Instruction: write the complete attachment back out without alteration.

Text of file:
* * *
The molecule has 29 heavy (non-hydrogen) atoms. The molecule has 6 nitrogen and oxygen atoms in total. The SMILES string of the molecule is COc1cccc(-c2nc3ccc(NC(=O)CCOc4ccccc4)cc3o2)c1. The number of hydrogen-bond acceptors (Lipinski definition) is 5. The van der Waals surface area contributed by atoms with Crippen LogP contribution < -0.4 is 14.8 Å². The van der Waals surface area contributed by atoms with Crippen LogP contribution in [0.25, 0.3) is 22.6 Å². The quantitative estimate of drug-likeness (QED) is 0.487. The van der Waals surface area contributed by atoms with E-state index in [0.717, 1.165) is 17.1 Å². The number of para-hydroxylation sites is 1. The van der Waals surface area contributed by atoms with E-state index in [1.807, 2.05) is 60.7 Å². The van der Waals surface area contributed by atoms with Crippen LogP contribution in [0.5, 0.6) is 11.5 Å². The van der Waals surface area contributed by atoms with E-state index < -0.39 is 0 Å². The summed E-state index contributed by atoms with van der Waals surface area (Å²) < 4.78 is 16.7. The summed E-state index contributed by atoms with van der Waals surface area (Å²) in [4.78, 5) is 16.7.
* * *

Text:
The molecule has 29 heavy (non-hydrogen) atoms. The molecule has 6 nitrogen and oxygen atoms in total. The SMILES string of the molecule is COc1cccc(-c2nc3ccc(NC(=O)CCOc4ccccc4)cc3o2)c1. The number of hydrogen-bond acceptors (Lipinski definition) is 5. The van der Waals surface area contributed by atoms with Crippen LogP contribution < -0.4 is 14.8 Å². The van der Waals surface area contributed by atoms with Crippen LogP contribution in [0.25, 0.3) is 22.6 Å². The quantitative estimate of drug-likeness (QED) is 0.487. The van der Waals surface area contributed by atoms with E-state index in [0.717, 1.165) is 17.1 Å². The number of para-hydroxylation sites is 1. The van der Waals surface area contributed by atoms with E-state index in [1.807, 2.05) is 60.7 Å². The van der Waals surface area contributed by atoms with Crippen LogP contribution in [0.5, 0.6) is 11.5 Å². The van der Waals surface area contributed by atoms with E-state index < -0.39 is 0 Å². The summed E-state index contributed by atoms with van der Waals surface area (Å²) < 4.78 is 16.7. The summed E-state index contributed by atoms with van der Waals surface area (Å²) in [4.78, 5) is 16.7.